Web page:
Niki Turns To Vulnerability And Alternative Pop On Her New Album, ‘Nicole’

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Niki, also known as Nicole Zefanya, has the kind of voice that can put someone in a trance. The 88rising artist, though, has been changing up what she does with it. Her past albums focused on an R&B sound that brought her success; she has millions of followers on social media ready to support whatever she does, and her hit “Lowkey” is mega-viral at over 200 million Spotify streams. That track hypnotized listeners with rapped verses and an intimate chorus that flaunted her alluring lilt. But with her new album Nicole, she’s leaving the flows behind and turning to a vulnerable brand of alternative pop.

The singles all showcased a softer direction that zoned in on her knack for storytelling. “You hid me in your dorm room / It was Halloweekend, I just flew across the globe / Twenty-two hours just to see you,” she sings on the lead single, “Before,” which is also the opening track, immediately throwing the listener into her life without warning. She continues, “Just to barely fit on your twin-sized bed / And talk about your cool new friend / Who I never met, who you dated as soon as I left.” If you’re chronically online, this might bring to mind the notorious TikTok controversy known as Couch Guy, a college boy whose girlfriend surprised him by showing up at his school, which prompted a suspicious reaction from him as he seemed not very excited and had his arm around another girl (unless he actually didn’t, it’s hard to say, whatever). So this detailed mention of disillusionment and heartbreak is very relevant, and a perfect way to draw in Zoomers.

The following singles were “Oceans & Engines” and “High School In Jakarta.” Both are bittersweet and mid-tempo, with the latter having more energy with sputtering synthesizers and catchy melodies. That song, “High School In Jakarta,” is one example of Zefanya’s preoccupation with the past. It doesn’t come across as nostalgic or sentimental; “High School In Jakarta” watches her literally living in her teenage years: “You don’t text at all and only call when you’re off your face / I’m petty and say, ‘Call me when you’re not unstable’ / I lie and tell you I’ll be getting drunk at Rachel’s,” she intones, and it’s not hard to believe for a moment that she actually is inside of these moments. At 23, she’s not too far removed from them. But she’s wise for her age — she reflects on these memories with a newfound sense of maturity. “The Goo Goo Dolls are dead to me the way you should be, too / But you bring them up along with how much I f*cking miss you,” she confesses on the resentful “Backburner,” a song grappling with a relationship where love and hate are intertwined.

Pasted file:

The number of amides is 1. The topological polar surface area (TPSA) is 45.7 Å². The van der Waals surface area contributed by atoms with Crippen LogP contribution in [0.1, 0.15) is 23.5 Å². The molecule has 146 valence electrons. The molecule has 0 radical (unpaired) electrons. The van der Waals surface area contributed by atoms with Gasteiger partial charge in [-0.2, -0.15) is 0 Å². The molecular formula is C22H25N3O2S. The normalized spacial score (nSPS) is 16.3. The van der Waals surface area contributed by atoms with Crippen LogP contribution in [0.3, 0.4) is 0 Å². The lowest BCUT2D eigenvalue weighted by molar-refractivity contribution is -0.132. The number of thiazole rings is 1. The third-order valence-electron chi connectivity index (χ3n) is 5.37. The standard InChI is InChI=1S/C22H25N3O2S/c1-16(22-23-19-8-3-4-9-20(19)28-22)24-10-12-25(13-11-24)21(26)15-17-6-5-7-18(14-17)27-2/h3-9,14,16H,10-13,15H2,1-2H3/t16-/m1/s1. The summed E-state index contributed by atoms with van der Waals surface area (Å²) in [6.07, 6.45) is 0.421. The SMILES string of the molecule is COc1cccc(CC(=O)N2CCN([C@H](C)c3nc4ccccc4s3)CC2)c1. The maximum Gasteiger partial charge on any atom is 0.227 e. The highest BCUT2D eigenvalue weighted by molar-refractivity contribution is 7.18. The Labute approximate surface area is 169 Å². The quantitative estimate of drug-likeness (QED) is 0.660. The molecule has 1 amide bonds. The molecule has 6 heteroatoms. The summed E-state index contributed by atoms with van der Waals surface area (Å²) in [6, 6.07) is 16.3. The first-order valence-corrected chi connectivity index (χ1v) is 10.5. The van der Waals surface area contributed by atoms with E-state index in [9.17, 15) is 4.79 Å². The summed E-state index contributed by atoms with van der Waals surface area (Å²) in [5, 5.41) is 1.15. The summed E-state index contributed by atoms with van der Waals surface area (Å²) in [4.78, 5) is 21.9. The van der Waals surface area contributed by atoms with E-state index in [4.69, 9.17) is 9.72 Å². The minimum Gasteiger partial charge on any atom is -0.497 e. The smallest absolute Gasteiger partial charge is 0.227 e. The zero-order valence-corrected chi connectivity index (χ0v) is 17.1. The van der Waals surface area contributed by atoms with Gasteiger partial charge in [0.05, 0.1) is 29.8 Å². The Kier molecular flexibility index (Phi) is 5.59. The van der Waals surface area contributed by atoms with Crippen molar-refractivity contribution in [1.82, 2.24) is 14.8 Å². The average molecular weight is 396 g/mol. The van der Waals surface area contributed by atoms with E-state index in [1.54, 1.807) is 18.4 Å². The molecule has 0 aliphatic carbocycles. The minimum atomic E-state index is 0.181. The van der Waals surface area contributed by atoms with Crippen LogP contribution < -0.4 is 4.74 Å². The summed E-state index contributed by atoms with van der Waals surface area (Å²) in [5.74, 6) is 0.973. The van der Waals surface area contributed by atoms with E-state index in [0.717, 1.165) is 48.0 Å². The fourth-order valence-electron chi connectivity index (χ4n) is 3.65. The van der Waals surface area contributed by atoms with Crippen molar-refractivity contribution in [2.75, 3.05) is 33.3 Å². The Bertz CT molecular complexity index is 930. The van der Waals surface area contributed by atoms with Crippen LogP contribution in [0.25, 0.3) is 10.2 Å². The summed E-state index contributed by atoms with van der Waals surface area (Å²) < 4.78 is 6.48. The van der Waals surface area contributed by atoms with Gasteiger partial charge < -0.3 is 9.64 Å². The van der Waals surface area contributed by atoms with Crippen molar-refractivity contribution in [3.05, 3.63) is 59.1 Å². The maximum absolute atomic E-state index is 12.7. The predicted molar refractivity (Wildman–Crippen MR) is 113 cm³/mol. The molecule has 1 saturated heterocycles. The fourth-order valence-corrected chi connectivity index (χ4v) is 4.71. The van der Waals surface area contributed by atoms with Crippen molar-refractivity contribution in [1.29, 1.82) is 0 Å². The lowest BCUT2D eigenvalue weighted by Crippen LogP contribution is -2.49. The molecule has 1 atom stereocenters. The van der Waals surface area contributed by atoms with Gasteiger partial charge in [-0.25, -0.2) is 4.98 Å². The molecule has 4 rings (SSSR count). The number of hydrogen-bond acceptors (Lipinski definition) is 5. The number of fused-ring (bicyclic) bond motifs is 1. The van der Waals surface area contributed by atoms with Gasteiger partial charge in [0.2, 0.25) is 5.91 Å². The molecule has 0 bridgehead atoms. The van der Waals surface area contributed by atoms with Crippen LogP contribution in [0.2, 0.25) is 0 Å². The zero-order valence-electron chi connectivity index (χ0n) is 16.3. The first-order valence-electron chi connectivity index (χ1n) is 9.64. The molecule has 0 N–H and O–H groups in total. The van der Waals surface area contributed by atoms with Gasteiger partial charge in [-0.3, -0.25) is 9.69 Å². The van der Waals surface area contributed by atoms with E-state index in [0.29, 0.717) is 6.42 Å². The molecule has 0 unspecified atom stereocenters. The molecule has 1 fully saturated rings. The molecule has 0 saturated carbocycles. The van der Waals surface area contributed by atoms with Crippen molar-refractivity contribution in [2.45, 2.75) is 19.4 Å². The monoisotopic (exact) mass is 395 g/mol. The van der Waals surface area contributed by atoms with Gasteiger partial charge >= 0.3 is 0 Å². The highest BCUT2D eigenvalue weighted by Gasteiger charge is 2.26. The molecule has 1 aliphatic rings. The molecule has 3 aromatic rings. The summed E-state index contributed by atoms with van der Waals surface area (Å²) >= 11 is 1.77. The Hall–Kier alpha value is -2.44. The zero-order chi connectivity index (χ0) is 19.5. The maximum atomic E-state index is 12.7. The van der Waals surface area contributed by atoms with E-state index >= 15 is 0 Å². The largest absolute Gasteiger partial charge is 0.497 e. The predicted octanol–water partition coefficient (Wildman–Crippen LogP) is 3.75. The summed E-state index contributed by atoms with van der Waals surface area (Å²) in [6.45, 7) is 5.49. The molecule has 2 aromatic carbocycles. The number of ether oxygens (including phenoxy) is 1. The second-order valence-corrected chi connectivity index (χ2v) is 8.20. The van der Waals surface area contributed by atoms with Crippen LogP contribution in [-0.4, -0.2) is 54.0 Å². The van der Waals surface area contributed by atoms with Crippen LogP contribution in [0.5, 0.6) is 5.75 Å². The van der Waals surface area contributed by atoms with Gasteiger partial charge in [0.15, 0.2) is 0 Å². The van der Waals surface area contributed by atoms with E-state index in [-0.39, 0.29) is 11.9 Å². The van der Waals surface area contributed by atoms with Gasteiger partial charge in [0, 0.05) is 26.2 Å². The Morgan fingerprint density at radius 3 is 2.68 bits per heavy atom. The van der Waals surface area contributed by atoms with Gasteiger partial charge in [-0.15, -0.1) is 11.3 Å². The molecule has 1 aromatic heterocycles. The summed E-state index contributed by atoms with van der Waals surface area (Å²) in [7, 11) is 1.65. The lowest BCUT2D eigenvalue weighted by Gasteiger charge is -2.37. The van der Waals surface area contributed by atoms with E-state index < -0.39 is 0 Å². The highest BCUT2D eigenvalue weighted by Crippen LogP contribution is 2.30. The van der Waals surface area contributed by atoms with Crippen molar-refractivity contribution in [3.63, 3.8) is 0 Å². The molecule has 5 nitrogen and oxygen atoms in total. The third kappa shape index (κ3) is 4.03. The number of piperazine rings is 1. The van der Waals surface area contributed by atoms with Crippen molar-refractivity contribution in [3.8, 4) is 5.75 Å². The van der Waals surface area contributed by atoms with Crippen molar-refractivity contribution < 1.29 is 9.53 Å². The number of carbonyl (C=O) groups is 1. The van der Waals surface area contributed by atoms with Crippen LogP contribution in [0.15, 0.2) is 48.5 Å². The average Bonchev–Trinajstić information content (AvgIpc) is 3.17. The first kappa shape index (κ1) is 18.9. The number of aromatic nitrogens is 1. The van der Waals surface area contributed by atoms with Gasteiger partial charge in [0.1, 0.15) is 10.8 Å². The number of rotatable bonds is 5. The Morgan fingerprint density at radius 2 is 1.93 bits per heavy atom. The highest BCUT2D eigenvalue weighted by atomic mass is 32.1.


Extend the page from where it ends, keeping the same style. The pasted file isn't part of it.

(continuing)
Many young pop stars make the mistake of trying to find hits in vague anthems full of generalizations in an attempt to be universal, but Zefanya is not interested in that. Through specificity, she connects with her fans and comes across as completely relatable, proving that despite fame she’s also just a person. And Nicole dives into the depths of her heart, even if what’s there isn’t totally pretty. “I wish I never met you / You are the worst thing that I’m still keeping tabs on / For some stupid reason,” she sings on the peppy “Keeping Tabs,” a track buoyed by an exuberant rhythm.

In the press release, Zefanya said, “During the pandemic I did a deep dive of the archived videos from the YouTube channel I started in middle school, and realized that those songs are where my heart is. I wasn’t trying to ace an assignment; I didn’t care what constitutes a radio hit.” These two elements — ruminating on the past and not aiming for radio hits — make Nicole an album that feels like a warm welcome. Her recollections of high school can make the listener feel like they’re her old friend, and Zefanya is catching them up on what they’ve missed. Her reckonings with love are often so simultaneously thoughtful and whimsical, approaching Taylor Swift-level genius: “I ripped my heart out and put it in your hands in hopes that you’d put up a fight / How paradoxical since now all I can think about is when will we stop trying,” she sings on the 1989-esque “Autumn.”

The album, the singer has said, is about her first major heartbreak, followed by leaving her hometown for college. It pulsates with this youthful intensity — the way it feels like life-or-death at the time. The switch from high school student to university student is invigorating but also intimidating, and paired with a breakup it’s life-changing. It can feel like going through a weird metamorphosis. This sensation is present on “Milk Teeth,” a brief serenade that has the lush, gentle texture of Phoebe Bridgers’s Punisher The song portrays a relentless paranoia in the midst of deep love: “What if I make you pancakes / But you choose to skip breakfast / What if when you’re fully awake / You come to your senses?” She sounds as if she’s had her heart broken millions of times and has lived countless lives, with soft-spoken, sharp insights.

The record ends with the five-minute “Take A Chance With Me,” a ballad moved along by perky plucking and enchanting lyrics overflowing with affection. The chorus consists of Zefanya’s isolated, earnest vocals singing in something of a plea: “Why can’t we for once / Say what we want, say what we feel / Why can’t you for once / Disregard the world and run to what you know is real / Take a chance with me.” Zefanya is practically begging for communication and honesty in a way that’s endlessly relatable. After all of the songs dealing with frustration and longing, “Take A Chance With Me” is the perfect ending, finding the right words and saying them as clearly as possible. Though the lines are posed as questions, they feel like answers and resolutions that close the album on an inspiring, satisfying note.